You are currently browsing the tag archive for the ‘sugar’ tag.
Following yesterday’s post on processing large amounts of pumpkin puree, we put the first lot to use in a Pumpkin Cinnamon Spice Bread. I followed a recipe from Sunny Side Up in San Diego for Pull-Apart Cinnamon Sugar Pumpkin Bread.
Originally the recipe came from this Pumpkin Spice Pull-Apart Bread with Butter Rum Glaze created by Willow Bird Baking – a brilliant blog full of delicious sounding recipes.
It is such a delicious, soft bread that I will definitely be making it again – I would like to try it with less sugar and more pumpkin though. It involves making a bread dough that has the pumpkin puree in, then rolling this out, brushing it with butter and covering in a sugar, cinnamon, nutmeg mix.
You get to then press it in with your fingers…
Last weekend we had some beautiful bright, crisp weather – blue skies, sunshine and lovely autumn colours. Mr Rigg, Buddy and I walked to our local woodland in search of sloes to make sloe gin.
Armed with baskets we headed to the first spot I knew of – however, someone else had thought it was a good day for picking sloes so we carried on to the second patch I knew of and thankfully we found quite a number of them.
Picking sloes is a long slow process. They are small and dotted along branches that are armed with long thorns to prick your fingers. With the weather so lovely we were in no hurry, so pushed our way into the bushes picking off the fruits.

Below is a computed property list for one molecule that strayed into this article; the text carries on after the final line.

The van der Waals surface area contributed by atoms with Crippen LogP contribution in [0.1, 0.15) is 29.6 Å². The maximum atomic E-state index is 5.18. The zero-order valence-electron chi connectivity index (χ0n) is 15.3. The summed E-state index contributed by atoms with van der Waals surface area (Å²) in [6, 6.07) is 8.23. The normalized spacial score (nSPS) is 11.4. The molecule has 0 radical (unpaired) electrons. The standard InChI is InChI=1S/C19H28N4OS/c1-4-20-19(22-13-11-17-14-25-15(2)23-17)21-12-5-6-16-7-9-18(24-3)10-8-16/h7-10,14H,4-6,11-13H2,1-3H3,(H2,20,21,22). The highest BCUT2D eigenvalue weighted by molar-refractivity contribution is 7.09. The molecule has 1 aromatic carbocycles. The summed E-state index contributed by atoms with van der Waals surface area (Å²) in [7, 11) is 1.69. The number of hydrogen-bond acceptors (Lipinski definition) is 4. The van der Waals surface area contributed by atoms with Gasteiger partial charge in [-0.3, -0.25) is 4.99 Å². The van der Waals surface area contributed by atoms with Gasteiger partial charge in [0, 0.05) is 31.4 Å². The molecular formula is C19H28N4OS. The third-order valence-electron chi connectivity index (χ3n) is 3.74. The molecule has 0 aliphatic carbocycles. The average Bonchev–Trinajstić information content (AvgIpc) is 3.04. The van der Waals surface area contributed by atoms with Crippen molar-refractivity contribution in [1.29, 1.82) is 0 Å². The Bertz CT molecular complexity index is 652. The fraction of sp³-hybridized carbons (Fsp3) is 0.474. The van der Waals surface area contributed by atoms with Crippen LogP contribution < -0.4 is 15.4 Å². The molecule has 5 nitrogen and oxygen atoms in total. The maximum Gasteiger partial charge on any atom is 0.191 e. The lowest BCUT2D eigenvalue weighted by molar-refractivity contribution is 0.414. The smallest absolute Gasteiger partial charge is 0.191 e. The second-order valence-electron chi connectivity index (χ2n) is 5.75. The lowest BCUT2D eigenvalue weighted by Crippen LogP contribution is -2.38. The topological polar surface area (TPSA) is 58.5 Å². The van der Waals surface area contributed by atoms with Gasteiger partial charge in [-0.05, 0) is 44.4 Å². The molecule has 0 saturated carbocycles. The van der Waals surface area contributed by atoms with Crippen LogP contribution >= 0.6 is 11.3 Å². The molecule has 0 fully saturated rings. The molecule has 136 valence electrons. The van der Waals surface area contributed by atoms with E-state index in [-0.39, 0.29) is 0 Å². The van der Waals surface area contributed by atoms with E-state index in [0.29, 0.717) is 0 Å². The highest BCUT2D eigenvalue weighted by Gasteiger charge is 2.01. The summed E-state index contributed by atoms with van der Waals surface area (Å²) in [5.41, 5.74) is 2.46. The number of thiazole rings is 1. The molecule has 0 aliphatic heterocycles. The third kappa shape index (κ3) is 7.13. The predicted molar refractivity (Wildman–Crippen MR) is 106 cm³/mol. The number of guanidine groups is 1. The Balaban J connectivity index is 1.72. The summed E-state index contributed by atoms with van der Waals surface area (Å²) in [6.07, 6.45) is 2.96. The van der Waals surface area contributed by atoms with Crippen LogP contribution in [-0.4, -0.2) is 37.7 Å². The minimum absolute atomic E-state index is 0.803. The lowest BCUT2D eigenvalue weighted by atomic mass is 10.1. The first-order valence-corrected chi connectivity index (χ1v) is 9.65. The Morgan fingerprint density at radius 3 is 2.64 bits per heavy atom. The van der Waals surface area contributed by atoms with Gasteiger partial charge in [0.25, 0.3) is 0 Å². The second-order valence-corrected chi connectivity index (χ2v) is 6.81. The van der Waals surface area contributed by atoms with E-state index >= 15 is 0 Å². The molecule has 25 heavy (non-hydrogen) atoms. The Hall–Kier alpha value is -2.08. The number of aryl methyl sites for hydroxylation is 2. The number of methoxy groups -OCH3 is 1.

When we had picked what we could we headed into the woods in search of more bushes. We had almost given up when we came across three good bushes where we picked the remainder of our haul.
At home we discovered we had picked 1.6kg of sloes! We had only wanted about 400g…oops! With a couple of bottles of gin and granulated sugar we started to make our sloe gin. Sat in front of the Grand Prix we pricked every sloe multiple times with a pin, then we measured them into bottles and topped up with the sugar and gin.
We followed Darina Allen’s recipe for Sloe Gin from her Forgotten Skills of Cooking - to 700g of sloes use 350g granulated sugar and 1.2 litres of gin. Once bottled, seal tightly and store in a dark place, turning every couple of days to start with, then every couple of months.
Last week we made our first attempt at homemade marmalade. I must admit that I am an avid reader of Country Living magazine, and February’s issue had a selection of marmalade recipes. I personally don’t eat marmalade – probably haven’t even tried it, but like with many things I want to make them even if I don’t take pleasure from eating them. Perhaps this is my moment to try marmalade!
We did it over a period of an afternoon and two nights as we didn’t have enough time to do it all at once after getting home from work. I bought a kilo of luscious smelling Seville oranges from an Asian grocers in Chorlton. After a good hour of careful slicing of the peel – N doesn’t like it too thick – it went into a large pan with water, and a bundle of the pith and pips tied up in muslin (the full recipe is below). This was then soaked overnight, before being simmered for about two hours until the peel is soft and tender. Then the muslin bundle is removed and discarded.